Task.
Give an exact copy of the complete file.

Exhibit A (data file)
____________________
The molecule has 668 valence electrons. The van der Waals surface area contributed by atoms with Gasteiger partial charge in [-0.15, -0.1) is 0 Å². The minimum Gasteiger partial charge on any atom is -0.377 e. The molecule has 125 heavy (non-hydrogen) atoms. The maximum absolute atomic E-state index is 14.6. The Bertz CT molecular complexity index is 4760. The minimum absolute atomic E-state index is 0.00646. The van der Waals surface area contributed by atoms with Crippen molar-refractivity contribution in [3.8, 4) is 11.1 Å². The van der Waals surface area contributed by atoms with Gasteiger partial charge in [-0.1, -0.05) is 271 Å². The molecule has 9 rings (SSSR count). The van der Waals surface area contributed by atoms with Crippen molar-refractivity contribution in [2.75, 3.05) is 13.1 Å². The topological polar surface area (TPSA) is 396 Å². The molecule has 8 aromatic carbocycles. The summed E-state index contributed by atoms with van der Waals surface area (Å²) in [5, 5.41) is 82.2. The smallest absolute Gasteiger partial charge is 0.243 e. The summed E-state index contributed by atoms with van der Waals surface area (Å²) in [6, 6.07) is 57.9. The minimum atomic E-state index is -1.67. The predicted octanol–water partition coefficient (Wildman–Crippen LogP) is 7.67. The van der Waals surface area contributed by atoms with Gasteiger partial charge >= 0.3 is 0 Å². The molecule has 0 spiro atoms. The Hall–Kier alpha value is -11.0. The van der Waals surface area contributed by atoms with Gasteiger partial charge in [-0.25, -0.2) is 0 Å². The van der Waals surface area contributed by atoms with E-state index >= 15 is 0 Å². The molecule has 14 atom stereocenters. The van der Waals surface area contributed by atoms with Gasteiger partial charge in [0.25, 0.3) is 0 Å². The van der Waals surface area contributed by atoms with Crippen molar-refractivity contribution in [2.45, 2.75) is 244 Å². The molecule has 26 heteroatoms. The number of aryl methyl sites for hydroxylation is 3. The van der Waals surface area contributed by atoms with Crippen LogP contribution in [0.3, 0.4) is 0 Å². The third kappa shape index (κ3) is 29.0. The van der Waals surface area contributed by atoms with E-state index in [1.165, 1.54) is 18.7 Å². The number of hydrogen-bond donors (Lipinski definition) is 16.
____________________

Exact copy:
The molecule has 668 valence electrons. The van der Waals surface area contributed by atoms with Gasteiger partial charge in [-0.15, -0.1) is 0 Å². The minimum Gasteiger partial charge on any atom is -0.377 e. The molecule has 125 heavy (non-hydrogen) atoms. The maximum absolute atomic E-state index is 14.6. The Bertz CT molecular complexity index is 4760. The minimum absolute atomic E-state index is 0.00646. The van der Waals surface area contributed by atoms with Crippen molar-refractivity contribution in [3.8, 4) is 11.1 Å². The van der Waals surface area contributed by atoms with Gasteiger partial charge in [-0.1, -0.05) is 271 Å². The molecule has 9 rings (SSSR count). The van der Waals surface area contributed by atoms with Crippen molar-refractivity contribution in [2.75, 3.05) is 13.1 Å². The topological polar surface area (TPSA) is 396 Å². The molecule has 8 aromatic carbocycles. The summed E-state index contributed by atoms with van der Waals surface area (Å²) in [5, 5.41) is 82.2. The smallest absolute Gasteiger partial charge is 0.243 e. The summed E-state index contributed by atoms with van der Waals surface area (Å²) in [6, 6.07) is 57.9. The minimum atomic E-state index is -1.67. The predicted octanol–water partition coefficient (Wildman–Crippen LogP) is 7.67. The van der Waals surface area contributed by atoms with Gasteiger partial charge >= 0.3 is 0 Å². The molecule has 0 spiro atoms. The Hall–Kier alpha value is -11.0. The van der Waals surface area contributed by atoms with Gasteiger partial charge in [-0.25, -0.2) is 0 Å². The van der Waals surface area contributed by atoms with E-state index >= 15 is 0 Å². The molecule has 14 atom stereocenters. The van der Waals surface area contributed by atoms with Gasteiger partial charge in [0.25, 0.3) is 0 Å². The van der Waals surface area contributed by atoms with Crippen molar-refractivity contribution in [2.45, 2.75) is 244 Å². The molecule has 26 heteroatoms. The number of aryl methyl sites for hydroxylation is 3. The van der Waals surface area contributed by atoms with Crippen LogP contribution in [0.3, 0.4) is 0 Å². The third kappa shape index (κ3) is 29.0. The van der Waals surface area contributed by atoms with E-state index in [1.165, 1.54) is 18.7 Å². The number of hydrogen-bond donors (Lipinski definition) is 16.